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Creating Your FastAPI App

In this lesson, you’ll visit http://127.0.0.1:8000 to check that your app works.

00:00 Creating Your FastAPI App. As is traditional, start with a Hello, World! implementation of FastAPI. This implementation is a FastAPI app that has one endpoint.

00:17 Create a file named main.py in the shortener_app/ folder and add the code seen on-screen. First, you import FastAPI.

00:29 You define app by instantiating the FastAPI class. The app variable is the main point of interaction to create the API.

00:38 You’ll refer to it multiple times during this course. Here, you use a path operation decorator to associate your root path with read_root() by registering it in FastAPI.

00:50 Now FastAPI listens to the root path and delegates all incoming GET requests to your read_root() function. The read_root() function returns a string.

01:00 This string is displayed when you send a request to the root path of your API. The code you just added to main.py is the start of your application.

01:10 As you know, to run your app, you need a server, and you’ve already installed uvicorn. Run the live server using the command seen on-screen.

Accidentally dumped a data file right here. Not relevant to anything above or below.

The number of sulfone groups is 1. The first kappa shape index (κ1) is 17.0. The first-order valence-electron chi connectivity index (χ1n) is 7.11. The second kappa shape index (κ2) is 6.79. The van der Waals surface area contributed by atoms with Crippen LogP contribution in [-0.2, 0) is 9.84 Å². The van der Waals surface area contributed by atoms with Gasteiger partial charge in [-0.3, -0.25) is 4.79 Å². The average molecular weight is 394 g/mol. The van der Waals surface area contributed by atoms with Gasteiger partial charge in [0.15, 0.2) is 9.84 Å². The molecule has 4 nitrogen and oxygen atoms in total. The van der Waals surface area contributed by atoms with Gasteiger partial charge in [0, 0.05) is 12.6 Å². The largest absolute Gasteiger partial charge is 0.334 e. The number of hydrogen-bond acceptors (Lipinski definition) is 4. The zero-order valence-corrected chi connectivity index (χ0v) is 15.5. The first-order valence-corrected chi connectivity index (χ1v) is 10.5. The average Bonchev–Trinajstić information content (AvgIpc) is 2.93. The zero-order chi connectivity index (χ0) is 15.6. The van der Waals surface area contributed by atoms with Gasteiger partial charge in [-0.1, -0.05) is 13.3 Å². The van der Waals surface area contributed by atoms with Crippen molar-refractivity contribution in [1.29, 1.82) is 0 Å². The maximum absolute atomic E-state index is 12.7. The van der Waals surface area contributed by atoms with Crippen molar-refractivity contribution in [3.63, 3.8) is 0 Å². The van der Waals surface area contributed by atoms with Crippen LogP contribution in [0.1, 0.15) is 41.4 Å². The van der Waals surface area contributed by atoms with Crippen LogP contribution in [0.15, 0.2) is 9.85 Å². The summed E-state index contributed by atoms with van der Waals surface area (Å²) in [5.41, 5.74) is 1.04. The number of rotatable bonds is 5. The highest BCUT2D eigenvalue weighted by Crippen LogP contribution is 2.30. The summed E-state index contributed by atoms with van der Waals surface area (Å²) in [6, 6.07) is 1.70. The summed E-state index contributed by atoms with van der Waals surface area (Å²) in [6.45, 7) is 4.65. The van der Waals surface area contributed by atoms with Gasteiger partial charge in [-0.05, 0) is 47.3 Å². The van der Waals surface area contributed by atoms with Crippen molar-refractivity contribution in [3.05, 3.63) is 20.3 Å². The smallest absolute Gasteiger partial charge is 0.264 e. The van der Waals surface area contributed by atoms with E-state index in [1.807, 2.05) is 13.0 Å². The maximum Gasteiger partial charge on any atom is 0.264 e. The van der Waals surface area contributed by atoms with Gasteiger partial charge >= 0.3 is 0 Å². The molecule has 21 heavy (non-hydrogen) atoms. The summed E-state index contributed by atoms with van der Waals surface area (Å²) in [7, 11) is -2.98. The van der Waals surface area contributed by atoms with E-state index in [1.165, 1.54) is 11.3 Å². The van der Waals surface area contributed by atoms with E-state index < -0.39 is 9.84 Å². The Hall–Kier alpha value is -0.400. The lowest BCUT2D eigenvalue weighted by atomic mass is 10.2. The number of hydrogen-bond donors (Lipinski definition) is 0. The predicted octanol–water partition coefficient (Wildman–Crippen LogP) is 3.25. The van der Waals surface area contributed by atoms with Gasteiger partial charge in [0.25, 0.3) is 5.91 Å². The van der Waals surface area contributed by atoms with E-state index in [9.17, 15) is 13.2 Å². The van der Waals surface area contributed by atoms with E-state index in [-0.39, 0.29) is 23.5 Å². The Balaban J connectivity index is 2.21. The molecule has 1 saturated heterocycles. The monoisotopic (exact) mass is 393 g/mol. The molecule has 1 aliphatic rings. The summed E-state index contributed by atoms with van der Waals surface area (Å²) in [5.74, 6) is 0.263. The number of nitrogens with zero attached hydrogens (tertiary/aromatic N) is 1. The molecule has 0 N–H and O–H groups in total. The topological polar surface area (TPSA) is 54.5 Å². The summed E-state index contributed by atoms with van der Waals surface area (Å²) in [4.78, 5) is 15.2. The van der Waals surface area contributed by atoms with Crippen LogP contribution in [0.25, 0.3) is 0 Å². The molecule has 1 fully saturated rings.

01:27 You tell uvicorn to run app of your shortener_app package’s main.py file with the command seen. The --reload flag makes sure that your server will reload automatically when you save the application’s code.

01:41 This automatic reload is handy, as you don’t need to stop and restart the server each time you make a change to your code. Instead, you can just keep this terminal window running in the background.

01:55 Now that the server is running, go to the URL seen on-screen and check that you get the correct response.

02:04 When you navigate to this URL, you are sending a GET request to the root of the FastAPI app. The response is the welcome message that you defined. Congratulations, your app is working!

02:18 One of FastAPI’s great features is that the framework automatically creates documentation of the API endpoints for you. If you go to the URL seen on-screen, you will see the Swagger UI documentation that FastAPI has created.

02:36 Swagger UI not only gives you an overview of your API’s endpoints, but it can also be used to test the API. You’ll leverage this functionality throughout the rest of this course to keep tabs on the API’s behavior.

02:50 With a bare-bones FastAPI application up and running, in the next section of the course, you’ll decide what the app will do.

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